Kindling of an Insurrection: Notes from Junglemahals By Chandan Sinha, Routledge, Rs 850
Mani Tudu’s hut is made of red mud walls and has a palm-frond roof supported by a falling bamboo frame. Years of relentless beating by the sun and the rains has eroded the walls and left large holes on the roof that a tarpaulin sheet provided by the Relief Department cannot cover. But then, a poor cover over her head is obviously not something she can complain about much. For the house has no door.
For the district collector visiting her village in the Salboni area of West Midnapore, the house is “among the most pitiable I have seen”. He asks a panchayat functionary why Mani Tudu was not selected for having a house built under the Indira Awaas Yojana. The “evasive” answer leaves him unconvinced.
There are 39 Lodha families living in one part of a village in Binpur which the collector visits another time. Everyone tells him how badly the village needs a good road leading to Lalgarh, 10 kilometres away, where the closest health centre is located. The last time any work was done on the existing road, the collector learns, was 25 years ago.
And, frequently during his visits to other villages and block headquarters, the collector — also called the district magistrate — finds government and panchayat offices locked during working hours and employees absent. Teachers leave schools hours before closing time and mid-day meals for poor students are served only irregularly.
During his 14 months as the district collector of West Midnapore in 2004-2005, Chandan Sinha had first-hand experiences of what life was like for the poorest people in the most backward region of Bengal. The head of the district administration himself, he also came to know how decades of an administrative void had forced the poor villagers to live and die as they have always done — barely surviving on minor forest produce, exploited by middlemen and government functionaries and dying of malnutrition-related diseases without medicine or treatment.
Around the time Sinha was posted in the district, the poor, belonging mostly to scheduled tribes and castes, were, however, doing something else. They were rehearsing an uprising. Of a total of 7,498 villages in the district, 505 or six per cent are populated entirely by scheduled tribes. Of these, only eight villages, all in Binpur-II block, have a population of more than 500. The five blocks of Binpur-I, Binpur-II, Nayagram, Jhargram and Jamboni together account for 60 per cent of the villages where all inhabitants are tribals. Together they comprise the area which is known as “Junglemahal”. “It may make one wonder if it is a coincidence that left-wing extremism (in Bengal) has found a firm foothold in these blocks. And why”, Sinha ends his Introduction with the question.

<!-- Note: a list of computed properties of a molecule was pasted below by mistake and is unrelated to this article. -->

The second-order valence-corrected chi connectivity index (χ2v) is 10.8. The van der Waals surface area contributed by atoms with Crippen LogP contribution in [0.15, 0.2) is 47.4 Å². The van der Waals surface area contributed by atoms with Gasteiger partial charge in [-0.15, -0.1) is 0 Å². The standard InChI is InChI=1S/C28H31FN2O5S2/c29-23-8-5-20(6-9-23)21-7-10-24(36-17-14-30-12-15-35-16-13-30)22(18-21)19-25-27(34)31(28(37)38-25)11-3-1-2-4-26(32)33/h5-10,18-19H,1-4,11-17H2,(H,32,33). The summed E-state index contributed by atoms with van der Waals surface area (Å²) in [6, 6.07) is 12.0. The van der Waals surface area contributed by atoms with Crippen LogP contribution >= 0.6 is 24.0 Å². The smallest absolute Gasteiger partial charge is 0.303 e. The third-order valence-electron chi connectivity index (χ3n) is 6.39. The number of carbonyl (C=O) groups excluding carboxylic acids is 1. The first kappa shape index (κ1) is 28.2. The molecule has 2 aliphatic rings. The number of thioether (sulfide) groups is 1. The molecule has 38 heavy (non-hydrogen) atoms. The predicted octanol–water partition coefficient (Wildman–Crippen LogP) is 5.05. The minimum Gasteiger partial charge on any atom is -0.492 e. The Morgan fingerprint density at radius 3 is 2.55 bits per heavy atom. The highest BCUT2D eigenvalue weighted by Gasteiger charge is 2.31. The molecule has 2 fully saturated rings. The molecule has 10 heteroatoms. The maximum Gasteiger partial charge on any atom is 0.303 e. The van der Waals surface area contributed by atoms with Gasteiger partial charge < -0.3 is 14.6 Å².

But the book does not attempt to come up with an answer. It is rather reassuring that it does not do so, for there are by now plenty of answers to questions about the Maoist rebellion in different parts of India. What the author does instead gives the book its value and credibility. He portrays vignettes of village life, of poverty and its discontent and of official and political apathy. The result is a very realistic, if also saddening, account of the context that made Junglemahal a part of India’s red corridor.
The form he uses to create this gallery of portraits of Junglemahal villages gives the book its authentic, almost documentary, quality. For all the endless meetings and on-the-spot surveys that take up most of a district collector’s waking hours, Sinha found time to write down notes on every visit, thereby capturing the images, impressions and also policy choices on the pages of his diary.
In doing this, Sinha was actually following an old tradition that English district officers began in India. “Almost every settlement officer found that his heart went with his labours,” wrote Philip Mason in The Men Who Ruled India, “Many a man kept till his death the settlement report that he wrote in his thirties, a printed volume as long as an ordinary novel, even without the tables of crops, soils and percentages.”
Sinha’s book, though, has some tables, plenty of “percentages” and much more that should make it useful for researchers wanting to know about how the poorest in Bengal lived in the early years of the 21st century — that too, under a Marxist government.
There is a catch, though. No matter how the government functionaries fail the poor, there is no dearth of government programmes to eradicate poverty and feed, house and even provide them with basic education. Sinha provides a list of such programmes and schemes of rural development, funded by both the Centre and the state government. The English district officer had nothing of these at his disposal. His priorities too were very different.
After one has read the book, though, one is left wondering where all the money for these ever-proliferating programmes goes. Although Sinha provides no direct answer to the question why Maoism in Bengal is located primarily in West Midnapore, the narrative that takes shape from his notes offers a clue. One begins to understand, if not the politics of Maoism, then at least its lure for those who have nothing to lose but torn tarpaulin sheets over the holes of their mud-house roofs.
A Maoist sympathiser could finish reading the book asking, “After such knowledge, what forgiveness?”